Honoring African American Legacy Through Design

Monday, February 28, 2022 People & Culture

It’s not often you start a design project and get the opportunity to delve deep into the past. Architect Jorge Mendez and Architectural Designer David Graham jumped at the chance to honor African American legacy when the US Fish & Wildlife Service hired Pond to design a replica of the historic Harris Neck Schoolhouse for the Harris Neck Wildlife Refuge in the coastal town of Townsend, Georgia.

A result of a public school-building program in the early 1900s launched by a partnership between Booker T. Washington and Julius Rosenwald, the Harris Neck Schoolhouse was one of the 5,000 Rosenwald Schools that provided quality education to African American children in the deeply segregated South.

When the US Supreme Court ruled segregation unconstitutional in 1954, the segregated school was deemed obsolete. Today, the site where the original schoolhouse once stood sits vacant in what is now the Harris Neck Wildlife Refuge.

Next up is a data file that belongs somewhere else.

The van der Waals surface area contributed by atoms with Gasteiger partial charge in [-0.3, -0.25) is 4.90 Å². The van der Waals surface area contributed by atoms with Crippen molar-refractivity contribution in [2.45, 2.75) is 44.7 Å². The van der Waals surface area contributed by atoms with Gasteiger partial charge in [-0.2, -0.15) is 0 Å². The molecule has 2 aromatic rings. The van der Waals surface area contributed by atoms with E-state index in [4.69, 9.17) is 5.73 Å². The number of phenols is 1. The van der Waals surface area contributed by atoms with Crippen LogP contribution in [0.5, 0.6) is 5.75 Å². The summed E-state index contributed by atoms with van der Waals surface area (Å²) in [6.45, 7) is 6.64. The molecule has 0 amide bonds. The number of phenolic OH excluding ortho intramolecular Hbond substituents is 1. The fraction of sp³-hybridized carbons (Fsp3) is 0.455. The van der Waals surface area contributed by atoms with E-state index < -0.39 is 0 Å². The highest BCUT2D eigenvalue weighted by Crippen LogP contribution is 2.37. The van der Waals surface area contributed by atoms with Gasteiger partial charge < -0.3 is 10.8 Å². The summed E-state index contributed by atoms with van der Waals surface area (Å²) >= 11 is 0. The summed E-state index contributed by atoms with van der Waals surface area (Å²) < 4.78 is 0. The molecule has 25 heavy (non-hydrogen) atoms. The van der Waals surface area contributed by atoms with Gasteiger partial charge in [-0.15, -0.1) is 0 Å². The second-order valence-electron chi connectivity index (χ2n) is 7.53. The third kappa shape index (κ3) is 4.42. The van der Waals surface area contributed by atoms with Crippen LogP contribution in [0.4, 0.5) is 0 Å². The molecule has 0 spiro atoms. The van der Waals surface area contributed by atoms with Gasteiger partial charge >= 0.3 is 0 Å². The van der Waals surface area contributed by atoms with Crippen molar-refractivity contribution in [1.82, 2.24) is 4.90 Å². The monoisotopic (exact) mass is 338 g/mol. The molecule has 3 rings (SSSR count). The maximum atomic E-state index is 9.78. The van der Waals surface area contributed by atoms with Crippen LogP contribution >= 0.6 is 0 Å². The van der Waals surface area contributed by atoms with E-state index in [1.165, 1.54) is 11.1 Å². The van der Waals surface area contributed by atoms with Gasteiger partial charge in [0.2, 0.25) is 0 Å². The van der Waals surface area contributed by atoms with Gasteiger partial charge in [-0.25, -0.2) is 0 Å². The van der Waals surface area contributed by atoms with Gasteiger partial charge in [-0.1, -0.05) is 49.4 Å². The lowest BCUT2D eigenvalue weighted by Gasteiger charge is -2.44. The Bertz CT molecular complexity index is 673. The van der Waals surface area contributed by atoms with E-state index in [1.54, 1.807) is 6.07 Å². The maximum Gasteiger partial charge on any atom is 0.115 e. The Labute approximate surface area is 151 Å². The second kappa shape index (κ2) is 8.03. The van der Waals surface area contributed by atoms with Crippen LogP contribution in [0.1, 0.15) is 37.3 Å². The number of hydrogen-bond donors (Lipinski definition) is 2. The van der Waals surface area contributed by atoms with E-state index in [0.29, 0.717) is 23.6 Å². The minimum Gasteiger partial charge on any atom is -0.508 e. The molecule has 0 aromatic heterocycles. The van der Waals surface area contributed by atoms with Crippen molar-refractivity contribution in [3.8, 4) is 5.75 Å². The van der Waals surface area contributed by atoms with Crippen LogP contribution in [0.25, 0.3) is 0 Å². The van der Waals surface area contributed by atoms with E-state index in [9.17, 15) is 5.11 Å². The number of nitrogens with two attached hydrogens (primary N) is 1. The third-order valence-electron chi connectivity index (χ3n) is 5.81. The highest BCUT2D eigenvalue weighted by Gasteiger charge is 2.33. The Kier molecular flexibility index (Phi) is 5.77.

Q: Tell me about your experience working on the Harris Neck project.

David: Working on this project was a great opportunity. One of my favorite undergraduate professors who often spoke of her Gullah heritage was familiar with the Rosenwald Schools, which added a more personal connection to the work. The school’s location is within the Gullah Geechee Cultural Heritage Corridor along the coastal areas and sea islands of the Southeast. It was also rewarding because it was totally different from other projects I’ve worked on. A lot of work we do in architectural design is for corporate clients that typically have more stringent parameters. This project was more based in research and history, which was exciting.

Jorge: My first thought was:  this looks like a very interesting opportunity. I had never heard of the Rosenwald Schools, so it was an eye-opening experience for me.

Q. You had to do a lot of research for this project. How was that process?

David: It was interesting because when we kicked off the project, the client gave us basic identifiers but held back on details. They wanted us to do our own research and ensure we did our due diligence. At one point in the research journey, we presented information that had not yet been discovered, so I think that showed we were truly dedicated to the effort.